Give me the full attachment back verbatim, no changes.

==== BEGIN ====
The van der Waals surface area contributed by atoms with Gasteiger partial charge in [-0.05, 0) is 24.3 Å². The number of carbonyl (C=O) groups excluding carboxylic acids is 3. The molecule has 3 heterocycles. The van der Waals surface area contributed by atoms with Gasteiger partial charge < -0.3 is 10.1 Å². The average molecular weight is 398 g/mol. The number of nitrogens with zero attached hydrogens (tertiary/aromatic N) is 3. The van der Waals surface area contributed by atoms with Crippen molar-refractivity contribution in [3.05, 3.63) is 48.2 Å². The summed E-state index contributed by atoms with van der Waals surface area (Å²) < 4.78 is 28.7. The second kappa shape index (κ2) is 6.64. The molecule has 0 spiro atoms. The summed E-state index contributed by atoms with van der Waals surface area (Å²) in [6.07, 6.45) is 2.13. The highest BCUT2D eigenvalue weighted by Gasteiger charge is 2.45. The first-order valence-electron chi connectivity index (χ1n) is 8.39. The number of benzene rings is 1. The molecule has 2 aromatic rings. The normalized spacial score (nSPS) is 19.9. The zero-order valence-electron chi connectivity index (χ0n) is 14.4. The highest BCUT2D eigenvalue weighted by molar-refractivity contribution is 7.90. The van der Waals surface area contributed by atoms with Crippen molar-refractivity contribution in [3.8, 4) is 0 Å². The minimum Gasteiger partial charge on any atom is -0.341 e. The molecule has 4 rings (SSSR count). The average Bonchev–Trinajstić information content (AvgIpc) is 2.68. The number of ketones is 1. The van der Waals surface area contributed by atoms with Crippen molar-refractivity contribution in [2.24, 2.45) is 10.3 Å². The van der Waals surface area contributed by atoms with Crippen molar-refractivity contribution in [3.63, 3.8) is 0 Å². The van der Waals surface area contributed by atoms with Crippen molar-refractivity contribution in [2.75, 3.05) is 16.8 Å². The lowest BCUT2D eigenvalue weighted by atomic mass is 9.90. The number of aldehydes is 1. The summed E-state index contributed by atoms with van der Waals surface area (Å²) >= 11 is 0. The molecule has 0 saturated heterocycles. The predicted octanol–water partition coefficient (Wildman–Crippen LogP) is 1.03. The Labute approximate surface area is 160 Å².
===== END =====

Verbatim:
The van der Waals surface area contributed by atoms with Gasteiger partial charge in [-0.05, 0) is 24.3 Å². The number of carbonyl (C=O) groups excluding carboxylic acids is 3. The molecule has 3 heterocycles. The van der Waals surface area contributed by atoms with Gasteiger partial charge < -0.3 is 10.1 Å². The average molecular weight is 398 g/mol. The number of nitrogens with zero attached hydrogens (tertiary/aromatic N) is 3. The van der Waals surface area contributed by atoms with Crippen molar-refractivity contribution in [3.05, 3.63) is 48.2 Å². The summed E-state index contributed by atoms with van der Waals surface area (Å²) < 4.78 is 28.7. The second kappa shape index (κ2) is 6.64. The molecule has 0 spiro atoms. The summed E-state index contributed by atoms with van der Waals surface area (Å²) in [6.07, 6.45) is 2.13. The highest BCUT2D eigenvalue weighted by Gasteiger charge is 2.45. The first-order valence-electron chi connectivity index (χ1n) is 8.39. The number of benzene rings is 1. The molecule has 2 aromatic rings. The normalized spacial score (nSPS) is 19.9. The zero-order valence-electron chi connectivity index (χ0n) is 14.4. The highest BCUT2D eigenvalue weighted by molar-refractivity contribution is 7.90. The van der Waals surface area contributed by atoms with Crippen molar-refractivity contribution in [3.8, 4) is 0 Å². The minimum Gasteiger partial charge on any atom is -0.341 e. The molecule has 4 rings (SSSR count). The average Bonchev–Trinajstić information content (AvgIpc) is 2.68. The number of ketones is 1. The van der Waals surface area contributed by atoms with Crippen molar-refractivity contribution in [2.24, 2.45) is 10.3 Å². The van der Waals surface area contributed by atoms with Crippen molar-refractivity contribution in [3.63, 3.8) is 0 Å². The van der Waals surface area contributed by atoms with Crippen molar-refractivity contribution in [2.75, 3.05) is 16.8 Å². The lowest BCUT2D eigenvalue weighted by atomic mass is 9.90. The number of aldehydes is 1. The summed E-state index contributed by atoms with van der Waals surface area (Å²) >= 11 is 0. The molecule has 0 saturated heterocycles. The predicted octanol–water partition coefficient (Wildman–Crippen LogP) is 1.03. The Labute approximate surface area is 160 Å².